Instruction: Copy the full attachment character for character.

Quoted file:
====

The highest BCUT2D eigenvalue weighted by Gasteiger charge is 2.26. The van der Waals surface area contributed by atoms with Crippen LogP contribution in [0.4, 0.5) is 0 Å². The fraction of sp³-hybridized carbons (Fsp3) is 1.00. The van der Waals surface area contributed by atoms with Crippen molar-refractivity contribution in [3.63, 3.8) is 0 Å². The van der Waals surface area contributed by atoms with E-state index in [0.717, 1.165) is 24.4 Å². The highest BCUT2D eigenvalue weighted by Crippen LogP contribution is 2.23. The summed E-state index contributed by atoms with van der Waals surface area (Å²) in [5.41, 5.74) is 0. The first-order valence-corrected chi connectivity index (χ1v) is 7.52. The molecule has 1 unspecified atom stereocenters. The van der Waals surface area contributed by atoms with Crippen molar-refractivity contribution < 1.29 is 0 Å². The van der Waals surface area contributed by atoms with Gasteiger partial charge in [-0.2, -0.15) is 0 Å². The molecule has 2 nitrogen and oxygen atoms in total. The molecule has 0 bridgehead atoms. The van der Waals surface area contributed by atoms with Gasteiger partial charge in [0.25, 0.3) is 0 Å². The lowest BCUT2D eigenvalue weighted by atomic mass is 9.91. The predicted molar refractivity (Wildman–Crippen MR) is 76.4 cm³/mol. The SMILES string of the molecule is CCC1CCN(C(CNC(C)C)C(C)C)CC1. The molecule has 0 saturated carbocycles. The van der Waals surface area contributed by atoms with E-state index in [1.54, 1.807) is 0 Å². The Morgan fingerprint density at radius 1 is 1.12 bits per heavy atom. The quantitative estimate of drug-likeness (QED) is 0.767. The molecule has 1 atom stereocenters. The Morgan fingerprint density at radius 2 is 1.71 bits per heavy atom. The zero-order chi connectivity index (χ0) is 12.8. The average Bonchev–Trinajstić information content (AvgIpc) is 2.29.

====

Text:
The highest BCUT2D eigenvalue weighted by Gasteiger charge is 2.26. The van der Waals surface area contributed by atoms with Crippen LogP contribution in [0.4, 0.5) is 0 Å². The fraction of sp³-hybridized carbons (Fsp3) is 1.00. The van der Waals surface area contributed by atoms with Crippen molar-refractivity contribution in [3.63, 3.8) is 0 Å². The van der Waals surface area contributed by atoms with E-state index in [0.717, 1.165) is 24.4 Å². The highest BCUT2D eigenvalue weighted by Crippen LogP contribution is 2.23. The summed E-state index contributed by atoms with van der Waals surface area (Å²) in [5.41, 5.74) is 0. The first-order valence-corrected chi connectivity index (χ1v) is 7.52. The molecule has 1 unspecified atom stereocenters. The van der Waals surface area contributed by atoms with Crippen molar-refractivity contribution < 1.29 is 0 Å². The van der Waals surface area contributed by atoms with Gasteiger partial charge in [-0.2, -0.15) is 0 Å². The molecule has 2 nitrogen and oxygen atoms in total. The molecule has 0 bridgehead atoms. The van der Waals surface area contributed by atoms with Gasteiger partial charge in [0.25, 0.3) is 0 Å². The lowest BCUT2D eigenvalue weighted by atomic mass is 9.91. The predicted molar refractivity (Wildman–Crippen MR) is 76.4 cm³/mol. The SMILES string of the molecule is CCC1CCN(C(CNC(C)C)C(C)C)CC1. The molecule has 0 saturated carbocycles. The van der Waals surface area contributed by atoms with E-state index in [1.54, 1.807) is 0 Å². The Morgan fingerprint density at radius 1 is 1.12 bits per heavy atom. The quantitative estimate of drug-likeness (QED) is 0.767. The molecule has 1 atom stereocenters. The Morgan fingerprint density at radius 2 is 1.71 bits per heavy atom. The zero-order chi connectivity index (χ0) is 12.8. The average Bonchev–Trinajstić information content (AvgIpc) is 2.29.